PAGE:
Today I went with Follow Me bike tours as suggested by Romeo. With the heat and humidity, it was nice to get a little breeze by riding through on the bikes. There were several couples, including a German couple and a young Scottish couple on their honeymoon. One of my favorite stops was the Old Custom House. We also went to the famous flower market, rode along the Chao Phraya River, came across a Chinese festival, and learned how to fold a lotus flowers within a temple as an offering for the Buddha.

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My folded lotus flower, given as offering to Buddha

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Redlands, represent!

After the tour, I explored Lumpini Park where I saw two Gila monsters and a small handful of residents enjoying the shade and benches. Afterwards, I returned back to the room for a nap.

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Sweets from the Chinese festival

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Free soup from the Chinese festival

I am now headed out for dinner and the famous Soi Cowboy walk. We shall see how this goes. ;-)

9/26/14 at 1256 (Bangkok time)

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Just purchased and devoured my first Thai butter bun (a soft bun stuffed with butter, slathered in butter and coated in sugar) and I feel so American. Also have a side of Thai deep fried street vendor chicken and an iced coffee latte. This is officially the worst meal I've had yet. =P

I'm sitting at Hua Lamphong train station, having just purchased my overnight train ticket for Chiang Mai. I got second class, as was suggested by many for the social interaction. I took top bunk for the claustrophobic experience although bottom bunk was offered. I'll be heading off in a bit to see Wat Pho and Wat Arun, as well as Nang Loeng food market. This should be interesting. =)

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Variety of delicious unrecognizable crispy snacks from Nang Loeng

9/26/14 at 1716 (Bangkok time)

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I was excited to see fresh pomegranate juice, as it was very reminiscent of my favorite drink in Turkey. I was so sad when I realized it was diluted down!

The food experience proved more challenging than I anticipated. Without menus, visuals, or other patrons' plates to point at, I am finding the majority of Thai food establishments difficult to order from. I went ahead and booked a food tour from 8 PM till midnight, which includes transport via tuk tuk. I'm excited for the night view of Wat Arun, and excited to ride my first nighttime tuk tuk ride. It'll also be nice to have some food other than the Thai street food I've been mainly getting. Off to rest for a bit, pack for a bit, and plan for a bit before I meet up!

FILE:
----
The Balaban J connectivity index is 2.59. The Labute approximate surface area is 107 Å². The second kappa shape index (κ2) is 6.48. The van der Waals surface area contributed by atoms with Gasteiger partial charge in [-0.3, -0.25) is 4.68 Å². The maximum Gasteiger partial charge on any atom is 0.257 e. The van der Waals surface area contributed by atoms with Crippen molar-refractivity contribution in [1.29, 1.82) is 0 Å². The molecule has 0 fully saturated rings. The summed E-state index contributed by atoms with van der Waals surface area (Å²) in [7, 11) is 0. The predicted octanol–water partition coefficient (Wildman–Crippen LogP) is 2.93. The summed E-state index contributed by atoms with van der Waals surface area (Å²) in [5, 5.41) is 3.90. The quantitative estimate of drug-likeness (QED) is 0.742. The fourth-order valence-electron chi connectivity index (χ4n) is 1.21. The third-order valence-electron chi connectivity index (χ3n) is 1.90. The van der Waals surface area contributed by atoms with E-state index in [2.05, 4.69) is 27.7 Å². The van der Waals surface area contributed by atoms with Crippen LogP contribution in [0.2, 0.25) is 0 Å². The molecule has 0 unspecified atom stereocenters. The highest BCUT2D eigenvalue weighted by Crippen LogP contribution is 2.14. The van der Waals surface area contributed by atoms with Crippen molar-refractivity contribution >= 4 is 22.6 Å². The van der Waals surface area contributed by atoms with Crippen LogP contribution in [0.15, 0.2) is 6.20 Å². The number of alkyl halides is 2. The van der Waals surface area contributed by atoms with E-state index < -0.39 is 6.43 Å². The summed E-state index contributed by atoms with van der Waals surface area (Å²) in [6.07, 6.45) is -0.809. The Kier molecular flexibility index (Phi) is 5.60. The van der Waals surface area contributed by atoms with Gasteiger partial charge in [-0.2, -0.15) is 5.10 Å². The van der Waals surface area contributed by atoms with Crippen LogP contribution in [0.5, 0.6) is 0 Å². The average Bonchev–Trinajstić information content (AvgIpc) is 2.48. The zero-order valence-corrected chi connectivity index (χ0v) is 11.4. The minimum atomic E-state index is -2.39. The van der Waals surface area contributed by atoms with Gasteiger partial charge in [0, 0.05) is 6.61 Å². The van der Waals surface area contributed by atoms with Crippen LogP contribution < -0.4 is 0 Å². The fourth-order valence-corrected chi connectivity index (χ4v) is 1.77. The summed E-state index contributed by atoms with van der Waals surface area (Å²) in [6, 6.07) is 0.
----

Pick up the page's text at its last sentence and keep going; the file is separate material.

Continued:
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Delicious Thai tacos, a sweet treat made of spun sugar and egg yolk

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Our food guide Mod took us into the "kitchen" area of a restaurant, which was an open back alley where we were able to see the food prep and firey cooking that brought us chicken and crispy noodles

9/27/14 at 0213 (Bangkok time)

Settled in after finishing the food tour, crawling underneath the large grimy gate that closes off the neighborhood from the mall traffic, and uploading some videos for the friends and family. I am sooo full! It was fantastic with lots of different types of food and at different locals-only type places. So grateful for the wonderful tour guide Mod too. Preparing for the weekend market tomorrow and then Wat Arun and the sleeper train to Chiang Mai. It's been fantastic. =)

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Nighttime tuk tuk ride with our food guide Mod

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Sweet sticky rice with mango

9/27/14 at 1513 (Bangkok time)

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Chatuchuk Market

Went to Chatuchuk Market and got lost. Ordered a noodle broth dish with beef prior to my endeavor, surprised to find it had little bits of unrecognizable prawn-type creatures mixed in with the beef. Once walking around, I picked up a fresh coconut ice cream dish and loaded up the unrecognizable toppings to enjoy as I walked around in the morning sun. My favorite was the artists within Chatuchuk . . . there was some of the most amazing artwork I have ever seen, sold tiny little sections made of aluminum for a fraction of what they were truly worth. I wish I had a convenient way to ship home some of the pieces I found . . . perhaps wish even more I had room in my home to display some of the sculptures and paintings.